Precipitation hardening is the most important option for increasing the firmness of aluminium alloys since these do not show polymorphic conversion and thus are not made harder by way of martensite formation.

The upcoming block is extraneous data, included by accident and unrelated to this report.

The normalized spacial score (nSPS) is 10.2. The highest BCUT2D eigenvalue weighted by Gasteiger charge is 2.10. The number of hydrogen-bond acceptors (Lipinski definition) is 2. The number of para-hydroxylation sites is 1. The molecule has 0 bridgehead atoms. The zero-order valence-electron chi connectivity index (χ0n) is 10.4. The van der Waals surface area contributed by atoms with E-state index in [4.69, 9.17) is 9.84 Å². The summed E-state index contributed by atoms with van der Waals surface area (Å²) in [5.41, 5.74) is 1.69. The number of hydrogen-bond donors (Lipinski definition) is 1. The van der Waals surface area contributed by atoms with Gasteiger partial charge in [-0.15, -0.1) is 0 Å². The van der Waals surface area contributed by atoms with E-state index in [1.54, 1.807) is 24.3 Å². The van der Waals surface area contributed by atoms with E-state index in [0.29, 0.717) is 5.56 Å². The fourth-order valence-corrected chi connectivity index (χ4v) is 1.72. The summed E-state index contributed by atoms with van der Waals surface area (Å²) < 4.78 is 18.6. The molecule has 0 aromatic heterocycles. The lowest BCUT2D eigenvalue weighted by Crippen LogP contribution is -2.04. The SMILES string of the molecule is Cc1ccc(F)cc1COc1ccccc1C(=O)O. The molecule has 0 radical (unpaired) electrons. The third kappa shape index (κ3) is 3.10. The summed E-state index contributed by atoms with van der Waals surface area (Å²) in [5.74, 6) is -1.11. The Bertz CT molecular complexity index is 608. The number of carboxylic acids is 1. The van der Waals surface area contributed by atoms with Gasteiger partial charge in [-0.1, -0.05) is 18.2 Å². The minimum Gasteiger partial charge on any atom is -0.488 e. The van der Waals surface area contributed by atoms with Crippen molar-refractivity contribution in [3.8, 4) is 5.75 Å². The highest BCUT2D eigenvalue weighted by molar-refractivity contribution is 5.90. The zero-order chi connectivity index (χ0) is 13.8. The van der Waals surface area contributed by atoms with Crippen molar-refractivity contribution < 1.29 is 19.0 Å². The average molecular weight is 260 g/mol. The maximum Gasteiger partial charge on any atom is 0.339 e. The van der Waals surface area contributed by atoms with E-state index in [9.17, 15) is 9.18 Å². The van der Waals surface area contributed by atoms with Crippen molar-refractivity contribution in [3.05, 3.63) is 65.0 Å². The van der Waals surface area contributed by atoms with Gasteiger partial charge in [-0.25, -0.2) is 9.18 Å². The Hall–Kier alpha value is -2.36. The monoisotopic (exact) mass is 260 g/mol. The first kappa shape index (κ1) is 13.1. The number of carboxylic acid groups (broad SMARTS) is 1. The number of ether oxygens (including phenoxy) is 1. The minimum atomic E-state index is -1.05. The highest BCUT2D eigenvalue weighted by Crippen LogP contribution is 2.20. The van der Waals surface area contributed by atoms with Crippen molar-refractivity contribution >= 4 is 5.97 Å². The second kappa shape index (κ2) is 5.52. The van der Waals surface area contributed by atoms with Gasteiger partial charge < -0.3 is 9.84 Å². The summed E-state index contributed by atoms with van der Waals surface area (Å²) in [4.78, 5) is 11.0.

A prominent example of precipitation hardening is duraluminium, an alloy of aluminium, 4 % copper and 1 % magnesium. Solution heat treatment is carried out at between 495 and 505 °C. After quenching the material can be shaped. Unlike steel, duraluminium is initially still soft after quenching. The final firmness is achieved by cold age hardening (at room temperature) or warm age hardening (precipitation annealing). The curing can be delayed by deep cooling (min. -18 °C). This is often used for rivets made with such alloys in order to achieve a longer processing time. Almost all aluminium alloys that may be cured are also very susceptible to corrosion since the alloy elements prevent the formation of a closed oxide layer.